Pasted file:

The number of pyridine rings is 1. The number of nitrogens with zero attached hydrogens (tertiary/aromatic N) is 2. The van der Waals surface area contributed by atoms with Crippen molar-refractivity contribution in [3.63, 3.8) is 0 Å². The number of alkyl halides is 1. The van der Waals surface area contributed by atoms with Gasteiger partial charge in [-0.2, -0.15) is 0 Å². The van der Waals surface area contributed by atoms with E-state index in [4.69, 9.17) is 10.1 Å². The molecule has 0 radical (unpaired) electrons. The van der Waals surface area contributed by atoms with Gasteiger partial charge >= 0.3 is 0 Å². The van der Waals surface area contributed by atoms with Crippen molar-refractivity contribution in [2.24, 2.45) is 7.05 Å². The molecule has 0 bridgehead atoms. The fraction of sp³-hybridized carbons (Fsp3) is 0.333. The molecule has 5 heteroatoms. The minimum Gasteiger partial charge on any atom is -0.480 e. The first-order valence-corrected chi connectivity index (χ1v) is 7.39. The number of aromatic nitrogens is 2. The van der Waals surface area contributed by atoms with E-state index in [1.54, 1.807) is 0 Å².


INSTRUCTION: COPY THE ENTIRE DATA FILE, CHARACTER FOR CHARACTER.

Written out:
The number of pyridine rings is 1. The number of nitrogens with zero attached hydrogens (tertiary/aromatic N) is 2. The van der Waals surface area contributed by atoms with Crippen molar-refractivity contribution in [3.63, 3.8) is 0 Å². The number of alkyl halides is 1. The van der Waals surface area contributed by atoms with Gasteiger partial charge in [-0.2, -0.15) is 0 Å². The van der Waals surface area contributed by atoms with E-state index in [4.69, 9.17) is 10.1 Å². The molecule has 0 radical (unpaired) electrons. The van der Waals surface area contributed by atoms with Gasteiger partial charge >= 0.3 is 0 Å². The van der Waals surface area contributed by atoms with Crippen molar-refractivity contribution in [2.24, 2.45) is 7.05 Å². The molecule has 0 bridgehead atoms. The fraction of sp³-hybridized carbons (Fsp3) is 0.333. The molecule has 5 heteroatoms. The minimum Gasteiger partial charge on any atom is -0.480 e. The first-order valence-corrected chi connectivity index (χ1v) is 7.39. The number of aromatic nitrogens is 2. The van der Waals surface area contributed by atoms with E-state index in [1.54, 1.807) is 0 Å².